• Increasing your loft insulation can stop a ¼ of your heat escaping through your roof. Typical cost £300-£500 and estimated saving up to £140 per year depending on the existing thickness.
  • Solid walls let through twice as much heat as cavity walls. Wood fibre internal wall insulation reduces the heat leaking through your walls, keeping you warm and helps manage the moisture naturally present in your home. Typical cost: from £4000-15,000 with estimated saving circa £260 per year. 15 Common View cost circa £9000
  • Perimeter insulation reduces the heat from escaping through the floor helping to keep your feet warm, reduce the risk of condensation and saving some money. Typical cost is difficult to define as it is so property specific. 15 Common View cost circa. £3000 with estimated saving £20 per year
  • High performance double glazed PVC windows smartening up the home and meeting Heritage Foundation design principles. These included automatic ventilation control to stop unnecessary heat escaping yet ensure the indoor air stays fresh and moisture doesn’t build-up. Typical cost: £4,000 - £10,000, 15 Common View circa. £8,000. Estimated saving depending on the windows being replaced of £80-110 per year
  • Generation of your own electricity with discreet 0.5KWp solar photovoltaic panels tomeet your baseline energy needs, cut energy bills, while minimising visual impact. The 15 Common View system (0.5kwp due to limited suitable roof area) cost circa £2,500, with an estimated saving £65. Larger systems of say 4kWp cost between £5,000 and £8,000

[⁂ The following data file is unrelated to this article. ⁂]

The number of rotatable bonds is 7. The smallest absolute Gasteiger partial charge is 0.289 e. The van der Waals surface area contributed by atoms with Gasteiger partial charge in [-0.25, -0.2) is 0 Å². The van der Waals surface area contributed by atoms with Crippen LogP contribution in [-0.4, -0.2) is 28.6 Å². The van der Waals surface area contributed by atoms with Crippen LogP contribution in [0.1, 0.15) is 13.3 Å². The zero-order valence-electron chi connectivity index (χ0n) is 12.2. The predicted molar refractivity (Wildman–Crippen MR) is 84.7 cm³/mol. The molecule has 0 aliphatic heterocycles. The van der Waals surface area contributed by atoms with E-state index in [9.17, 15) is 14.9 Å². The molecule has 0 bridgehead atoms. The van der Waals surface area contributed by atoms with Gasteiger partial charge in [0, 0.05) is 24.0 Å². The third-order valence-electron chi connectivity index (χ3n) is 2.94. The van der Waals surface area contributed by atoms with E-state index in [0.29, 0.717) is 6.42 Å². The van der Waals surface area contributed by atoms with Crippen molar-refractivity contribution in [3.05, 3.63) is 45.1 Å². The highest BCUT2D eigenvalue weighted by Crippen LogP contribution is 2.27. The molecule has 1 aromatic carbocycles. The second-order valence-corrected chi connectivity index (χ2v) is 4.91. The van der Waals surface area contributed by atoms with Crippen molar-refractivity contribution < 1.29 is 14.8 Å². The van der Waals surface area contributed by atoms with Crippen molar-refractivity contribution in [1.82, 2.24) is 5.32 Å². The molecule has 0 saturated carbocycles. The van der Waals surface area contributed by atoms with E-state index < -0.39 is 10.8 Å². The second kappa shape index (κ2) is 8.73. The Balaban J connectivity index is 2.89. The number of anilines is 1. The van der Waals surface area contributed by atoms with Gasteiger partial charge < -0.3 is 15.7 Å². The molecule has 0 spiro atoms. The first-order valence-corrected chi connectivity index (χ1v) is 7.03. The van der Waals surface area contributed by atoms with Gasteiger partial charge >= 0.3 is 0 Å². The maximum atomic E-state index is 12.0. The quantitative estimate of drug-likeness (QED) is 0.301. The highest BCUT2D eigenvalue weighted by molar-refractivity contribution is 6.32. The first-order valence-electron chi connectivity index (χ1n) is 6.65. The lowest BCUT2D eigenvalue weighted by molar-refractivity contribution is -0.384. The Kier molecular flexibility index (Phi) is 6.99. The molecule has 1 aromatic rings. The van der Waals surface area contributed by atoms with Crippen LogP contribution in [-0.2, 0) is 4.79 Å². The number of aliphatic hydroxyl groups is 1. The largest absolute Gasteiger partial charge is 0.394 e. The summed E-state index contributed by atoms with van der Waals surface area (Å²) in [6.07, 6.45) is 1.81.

• A waste water heat recovery system captures the lost heat from used shower water and uses it to heat incoming water. Typical cost £500, Estimated saving depends how much you use the shower. The manufacturers suggest a saving of circa £80 - £100 per year for a family of four.
  • Demand controlled ventilation provides fresh air when you need it with centralised humidity controlled extract for the kitchen and bathroom. Estimated cost: £600
  • Smart controls and monitoring equipment. Smart controls help you to manage your energy use more efficiently and settings can be adjusted remotely via your phone. Typical cost: £300-£1,000 with control system installed at 15 Common View costing circa. £900. Estimated saving: can be £75-£150 utilising new smart controls.
  • Low energy LED lights were fitted throughout providing the same colour and instant ‘on’ lighting of traditional incandescent bulbs by 1/10 of the running costs and 40 x the life. Typical cost: £3 - £10 Estimated saving: £3 per year, per bulb
  • Even when a fire is no longer used the chimney is kept open and ventilation grills to rooms installed to allow air to circulate and carry moisture away. Unfortunately this also allows heat to escape. Works included chimney isolation where chimney was capped but vented to allow air to circulate above ceiling level but not within the home. Typical cost: £30 - £500 Estimated saving: £10 per year.
  • Loft Hatch£40 insulation “pillow” to fit to existing draft stripped, and secured loft access hatch, reduce heat loss. Estimated savings £5 per year
  • Monitoring the impact of the installation of the described measures is important and to allow this to take place equipment will be fitted to assess in use performance. These measures include: Thermal imaging, airtightness test, co-heating test, in-situ U-Value test, energy consumption monitoring, internal condition monitoring (temperature, CO2, Humidity), and Waste Water Heat Recovery efficiency.